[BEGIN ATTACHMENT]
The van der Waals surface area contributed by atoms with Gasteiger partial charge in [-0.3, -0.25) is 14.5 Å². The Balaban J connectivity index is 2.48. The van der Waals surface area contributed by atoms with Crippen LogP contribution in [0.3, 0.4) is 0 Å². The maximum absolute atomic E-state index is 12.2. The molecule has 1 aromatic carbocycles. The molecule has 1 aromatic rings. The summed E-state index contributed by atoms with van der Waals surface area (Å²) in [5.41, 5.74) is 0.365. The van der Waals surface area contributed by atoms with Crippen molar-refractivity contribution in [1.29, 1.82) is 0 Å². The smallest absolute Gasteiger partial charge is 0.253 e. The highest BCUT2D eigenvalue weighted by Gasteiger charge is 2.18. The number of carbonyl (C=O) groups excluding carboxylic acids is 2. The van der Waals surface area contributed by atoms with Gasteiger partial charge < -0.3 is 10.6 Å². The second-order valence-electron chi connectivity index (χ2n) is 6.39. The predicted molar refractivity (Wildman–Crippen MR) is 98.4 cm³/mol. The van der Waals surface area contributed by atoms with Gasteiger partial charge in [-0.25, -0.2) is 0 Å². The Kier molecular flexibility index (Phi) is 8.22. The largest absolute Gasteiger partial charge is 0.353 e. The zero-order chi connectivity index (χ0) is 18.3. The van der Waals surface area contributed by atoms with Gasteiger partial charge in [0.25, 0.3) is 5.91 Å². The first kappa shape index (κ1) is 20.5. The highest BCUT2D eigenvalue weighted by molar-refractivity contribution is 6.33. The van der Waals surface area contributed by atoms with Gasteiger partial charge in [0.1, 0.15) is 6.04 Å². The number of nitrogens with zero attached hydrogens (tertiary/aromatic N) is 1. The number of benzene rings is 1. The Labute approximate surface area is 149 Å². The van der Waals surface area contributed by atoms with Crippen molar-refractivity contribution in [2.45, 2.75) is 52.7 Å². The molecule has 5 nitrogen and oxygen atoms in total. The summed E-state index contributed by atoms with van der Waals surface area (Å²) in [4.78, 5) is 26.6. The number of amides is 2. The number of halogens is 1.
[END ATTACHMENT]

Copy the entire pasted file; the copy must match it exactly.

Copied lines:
The van der Waals surface area contributed by atoms with Gasteiger partial charge in [-0.3, -0.25) is 14.5 Å². The Balaban J connectivity index is 2.48. The van der Waals surface area contributed by atoms with Crippen LogP contribution in [0.3, 0.4) is 0 Å². The maximum absolute atomic E-state index is 12.2. The molecule has 1 aromatic carbocycles. The molecule has 1 aromatic rings. The summed E-state index contributed by atoms with van der Waals surface area (Å²) in [5.41, 5.74) is 0.365. The van der Waals surface area contributed by atoms with Crippen molar-refractivity contribution in [1.29, 1.82) is 0 Å². The smallest absolute Gasteiger partial charge is 0.253 e. The highest BCUT2D eigenvalue weighted by Gasteiger charge is 2.18. The number of carbonyl (C=O) groups excluding carboxylic acids is 2. The van der Waals surface area contributed by atoms with Gasteiger partial charge < -0.3 is 10.6 Å². The second-order valence-electron chi connectivity index (χ2n) is 6.39. The predicted molar refractivity (Wildman–Crippen MR) is 98.4 cm³/mol. The van der Waals surface area contributed by atoms with Gasteiger partial charge in [-0.25, -0.2) is 0 Å². The Kier molecular flexibility index (Phi) is 8.22. The largest absolute Gasteiger partial charge is 0.353 e. The zero-order chi connectivity index (χ0) is 18.3. The van der Waals surface area contributed by atoms with Gasteiger partial charge in [0.25, 0.3) is 5.91 Å². The first kappa shape index (κ1) is 20.5. The highest BCUT2D eigenvalue weighted by molar-refractivity contribution is 6.33. The van der Waals surface area contributed by atoms with Gasteiger partial charge in [0.1, 0.15) is 6.04 Å². The number of nitrogens with zero attached hydrogens (tertiary/aromatic N) is 1. The number of benzene rings is 1. The Labute approximate surface area is 149 Å². The van der Waals surface area contributed by atoms with Crippen molar-refractivity contribution in [2.45, 2.75) is 52.7 Å². The molecule has 5 nitrogen and oxygen atoms in total. The summed E-state index contributed by atoms with van der Waals surface area (Å²) in [4.78, 5) is 26.6. The number of amides is 2. The number of halogens is 1.